The election was marred with thousands of voting irregularities, according to third-party observers. The violence has included at least seven deaths in riots, hundreds arrested, and vandalism against Cuban-staffed health clinics across the country. Maduro — taking a cue from his mentor and predecessor, the late President Hugo Chavez — blamed the United States government for the unrest. The U.S. government has yet to rule on whether the election was legitimate, and Secretary of State John Kerry has called for a full recount.
Al Jazeera reported that the violence is a result of the narrow margin-of-victory for the incumbent socialist party. “The violence follows Sunday's tight presidential election when Socialist Party candidate Nicolas Maduro beat opposition challenger Henrique Capriles by a margin of about 1.5 percent, or less than 300,000 votes. The opposition alleges the vote was unfair and is demanding a recount of ballots.”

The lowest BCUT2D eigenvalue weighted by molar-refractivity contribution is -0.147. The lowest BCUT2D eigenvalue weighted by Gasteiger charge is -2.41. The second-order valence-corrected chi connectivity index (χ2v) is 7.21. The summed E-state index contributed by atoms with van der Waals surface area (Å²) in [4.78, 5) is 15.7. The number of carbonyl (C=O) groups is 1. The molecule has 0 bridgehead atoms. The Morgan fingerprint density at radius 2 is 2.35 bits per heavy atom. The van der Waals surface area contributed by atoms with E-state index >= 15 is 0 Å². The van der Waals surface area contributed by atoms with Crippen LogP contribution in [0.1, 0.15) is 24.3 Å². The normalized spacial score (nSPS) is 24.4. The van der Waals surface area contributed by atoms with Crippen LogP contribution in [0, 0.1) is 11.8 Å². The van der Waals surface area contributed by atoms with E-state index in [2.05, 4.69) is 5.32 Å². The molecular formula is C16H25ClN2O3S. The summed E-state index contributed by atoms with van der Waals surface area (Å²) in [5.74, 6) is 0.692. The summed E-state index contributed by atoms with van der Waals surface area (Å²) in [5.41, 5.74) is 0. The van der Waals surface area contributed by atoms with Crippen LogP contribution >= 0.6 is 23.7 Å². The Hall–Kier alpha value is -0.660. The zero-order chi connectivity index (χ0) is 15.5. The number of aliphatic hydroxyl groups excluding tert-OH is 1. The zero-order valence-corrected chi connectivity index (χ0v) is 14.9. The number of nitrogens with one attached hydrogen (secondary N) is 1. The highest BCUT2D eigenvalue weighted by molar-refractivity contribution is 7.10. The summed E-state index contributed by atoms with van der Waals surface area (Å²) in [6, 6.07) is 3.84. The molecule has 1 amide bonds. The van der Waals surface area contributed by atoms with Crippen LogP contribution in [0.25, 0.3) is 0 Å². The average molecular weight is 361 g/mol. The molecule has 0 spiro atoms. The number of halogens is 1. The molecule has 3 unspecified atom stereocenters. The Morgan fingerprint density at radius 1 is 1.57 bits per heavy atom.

Capriles has claimed voter fraud in the election. “Until every vote is counted, Venezuela has an “illegitimate president and we denounce that to the world,” Capriles tweeted the day after the election, according to the Richmond Times-Dispatch. Maduro countered with the claim that “Let 100 percent of the ballot boxes be opened.... We’re going to do it; we have no fear.”
But the courts created under the Chavez and Maduro regime appear to be blocking a manual recount, and are even claiming it cannot happen. “In Venezuela the electoral system is completely automated. Therefore, a manual count does not exist. Anyone who thought that could really happen has been deceived," Venezuelan Chief Justice Luisa Estella Morales told the press after the election results were disputed. "The majority of those who are asking for a manual count know it and are clear about it. Elections are not audited ballot by ballot but through the system.”
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Photo of demonstrators in Caracas, Venezuela, on April 15: AP Images